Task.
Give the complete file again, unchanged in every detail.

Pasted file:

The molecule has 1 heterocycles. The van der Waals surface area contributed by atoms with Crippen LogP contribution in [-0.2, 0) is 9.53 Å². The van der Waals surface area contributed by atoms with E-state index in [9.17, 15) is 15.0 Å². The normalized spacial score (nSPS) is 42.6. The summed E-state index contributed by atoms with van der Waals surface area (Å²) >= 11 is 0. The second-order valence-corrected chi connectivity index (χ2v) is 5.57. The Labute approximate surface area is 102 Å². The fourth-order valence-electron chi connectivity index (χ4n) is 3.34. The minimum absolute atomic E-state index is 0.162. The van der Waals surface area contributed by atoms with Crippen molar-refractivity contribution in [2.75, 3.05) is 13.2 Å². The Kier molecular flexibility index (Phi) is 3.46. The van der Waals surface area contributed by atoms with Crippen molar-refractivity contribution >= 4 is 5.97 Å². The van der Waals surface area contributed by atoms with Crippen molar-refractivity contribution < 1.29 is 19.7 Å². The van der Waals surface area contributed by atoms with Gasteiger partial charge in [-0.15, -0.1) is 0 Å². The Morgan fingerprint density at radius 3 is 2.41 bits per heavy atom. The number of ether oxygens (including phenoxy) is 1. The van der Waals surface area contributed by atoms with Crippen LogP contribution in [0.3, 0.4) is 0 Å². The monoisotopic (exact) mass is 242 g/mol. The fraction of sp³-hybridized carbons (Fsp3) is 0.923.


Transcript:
The molecule has 1 heterocycles. The van der Waals surface area contributed by atoms with Crippen LogP contribution in [-0.2, 0) is 9.53 Å². The van der Waals surface area contributed by atoms with E-state index in [9.17, 15) is 15.0 Å². The normalized spacial score (nSPS) is 42.6. The summed E-state index contributed by atoms with van der Waals surface area (Å²) >= 11 is 0. The second-order valence-corrected chi connectivity index (χ2v) is 5.57. The Labute approximate surface area is 102 Å². The fourth-order valence-electron chi connectivity index (χ4n) is 3.34. The minimum absolute atomic E-state index is 0.162. The van der Waals surface area contributed by atoms with Crippen molar-refractivity contribution in [2.75, 3.05) is 13.2 Å². The Kier molecular flexibility index (Phi) is 3.46. The van der Waals surface area contributed by atoms with Crippen molar-refractivity contribution >= 4 is 5.97 Å². The van der Waals surface area contributed by atoms with Crippen molar-refractivity contribution < 1.29 is 19.7 Å². The van der Waals surface area contributed by atoms with Gasteiger partial charge in [-0.15, -0.1) is 0 Å². The Morgan fingerprint density at radius 3 is 2.41 bits per heavy atom. The number of ether oxygens (including phenoxy) is 1. The van der Waals surface area contributed by atoms with Crippen LogP contribution in [0.3, 0.4) is 0 Å². The monoisotopic (exact) mass is 242 g/mol. The fraction of sp³-hybridized carbons (Fsp3) is 0.923.